Advertisement

Japanese management and the climate of the time

  • Masaaki KotabeEmail author
Perspective
  • 19 Downloads

Abstract

Management practices and orientation need to change when the climate of the time in which firms operate change. In the 1980s–early 1990s when the world enjoyed a broad economic growth on a global scale, Japanese management practices were once admired in awe around the world. Since the Japanese economy began to slip into a decade-long recessionary environment in the late 1990s, many Japanese firms experienced profit losses and the world’s admiration of Japanese management began to wane. This article explores how and why, and offers broader implications to management practices in general.

Keywords

Climate of the time Management practices Global sourcing Japan the United States 

Notes

References

  1. Barnard, C. I. (1938). The functions of the executive. Cambridge, MA: Harvard University Press.Google Scholar
  2. Cutts, R. L. (1990). Power from the ground up: Japan’s land bubble. Harvard Business Review, 90(May-June), 164–172.Google Scholar
  3. Dyer, J. H. (1996). Specialized supplier networks as a source of competitive advantage: Evidence from the auto industry. Strategic Management Journal, 17(4), 271–291.CrossRefGoogle Scholar
  4. Fortune (1993). “DINOSAURS? They were a trio of the biggest, most fearsome companies on earth. Here’s how earnest executives managed them into historic decline,” May 3.Google Scholar
  5. Hall, E. T. (1976). Beyond culture. Garden City, NY: Anchor Press.Google Scholar
  6. Hauser, J. R., & Clausing, D. (1988). The house of quality. Harvard Business Review, 66(May/June), 63–73.Google Scholar
  7. Hayek, F. A. (1945). The use of knowledge in society. American Economic Review, 35(4), 519–530.Google Scholar
  8. Heide, J. B. (1994). Interorganizational governance in marketing channels. Journal of Marketing, 52(1), 71–85.CrossRefGoogle Scholar
  9. Hiromoto, T. (1988). Another hidden edge—Japanese management accounting. Harvard Business Review, 66(July/August), 22–26.Google Scholar
  10. Imai, M. (1986). Kaizen: The key to Japan’s competitive success. New York: McGraw-Hill.Google Scholar
  11. Kachaner, N. & Whybrew, A. (2014). “When ‘Asset Light’ is Right,” Boston Consulting Group. Retrieved from https://www.bcg.com/publications/2014/business-model-innovation-growth-asset-light-is-right.aspx.
  12. Kagono, T., Nonaka, I., Sakakibara, K., & Okumura, A. (1985). Strategic vs. evolutionary management: A U.S.-Japan comparison of strategy and organization. Amsterdam: North-Holland.Google Scholar
  13. Katsikeas, C. S., Morgan, N. A., Leonidou, L. C., Tomas, G., & Hult, M. (2016). Assessing performance outcomes in marketing. Journal of Marketing, 80(2), 1–20.CrossRefGoogle Scholar
  14. Kotabe, M. (1990). Corporate product policy and innovative behavior of European and Japanese multinationals: An empirical investigation. Journal of Marketing, 54(April), 19–33.CrossRefGoogle Scholar
  15. Kotabe, M. (1992). Global sourcing strategy: R&D, manufacturing, and marketing interfaces. New York: Quorum Books.Google Scholar
  16. Kotabe, M., & Mol, M. J. (2009). Outsourcing and financial performance: A negative curvilinear relationship. Journal of Purchasing and Supply Management, 15(4), 205–213.CrossRefGoogle Scholar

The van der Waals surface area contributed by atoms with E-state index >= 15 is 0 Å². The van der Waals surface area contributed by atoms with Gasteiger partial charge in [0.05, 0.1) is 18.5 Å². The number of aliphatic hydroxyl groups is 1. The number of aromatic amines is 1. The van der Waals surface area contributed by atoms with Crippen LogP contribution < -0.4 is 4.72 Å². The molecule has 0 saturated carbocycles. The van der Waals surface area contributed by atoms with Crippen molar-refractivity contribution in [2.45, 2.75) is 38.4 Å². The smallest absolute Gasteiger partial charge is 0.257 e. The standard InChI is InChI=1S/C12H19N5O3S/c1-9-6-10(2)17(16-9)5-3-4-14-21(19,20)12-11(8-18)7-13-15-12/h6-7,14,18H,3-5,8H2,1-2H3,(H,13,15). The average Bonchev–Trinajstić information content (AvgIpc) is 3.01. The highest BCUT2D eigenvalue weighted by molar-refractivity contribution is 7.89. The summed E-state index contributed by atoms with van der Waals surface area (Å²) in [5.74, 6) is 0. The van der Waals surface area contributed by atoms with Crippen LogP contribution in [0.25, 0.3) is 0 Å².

17. Kotabe, M., Mol, M. J., & Ketkar, S. (2008). An evolutionary stage model of outsourcing and competence destruction: A triad comparison of the consumer electronics industry. Management International Review, 48(1), 65–93.CrossRefGoogle Scholar
  18. Kotabe, M., Mol, M. J., Murray, J. Y., & Parente, R. (2012). Outsourcing and its implications for market success: Negative curvilinearity, firm resources, and competition. Journal of the Academy of Marketing Science, 40(March), 329–346.CrossRefGoogle Scholar
  19. Liker, J. K. (2004). The Toyota way: 14 management principles from the world’s greatest manufacturer. New York: McGraw-Hill.Google Scholar
  20. Nonaka, I., & Takeuchi, H. (1995). The knowledge-creating company: How Japanese companies create the dynamics of innovation. New York, NY: Oxford University Press.Google Scholar
  21. Ohno, T. (1988). Toyota production system: Beyond large-scale production. Cambridge, MA: Productivity Press.Google Scholar
  22. Ouchi, W. G. (1981). Theory Z: How American business can meet the Japanese challenge. Reading, MA: Addison-Wesley.Google Scholar
  23. Pascale, R. T., & Athos, A. G. (1982). The art of Japanese management. Harmondsworth, Middlesex: Penguin Books.Google Scholar
  24. Takeishi, A. (2001). Bridging inter-and intra-firm boundaries: Management of supplier involvement in automobile product development. Strategic Management Journal, 22(5), 403–433.CrossRefGoogle Scholar
  25. Usui, T., Kotabe, M., & Murray, J. Y. (2017). A dynamic process of building global supply chain competence by new ventures: The case of Uniqlo. Journal of International Marketing, 25(3), 1–20.CrossRefGoogle Scholar
  26. Uzzi, B. (1997). Social structure and competition in interfirm networks: The paradox of embeddedness. Administrative Science Quarterly, 42(1), 35–67.CrossRefGoogle Scholar
  27. Vogel, E. F. (1979). Japan as number one: Lessons for America. Cambridge, MA: Harvard University Press.CrossRefGoogle Scholar
  28. Williamson, O. E. (1985). The economic institutions of capitalism. New York, NY: Free Press.Google Scholar

Copyright information

© Springer Nature Limited 2019

Authors and Affiliations

  1. 1.The Fox School of BusinessTemple UniversityPhiladelphiaUSA

Personalised recommendations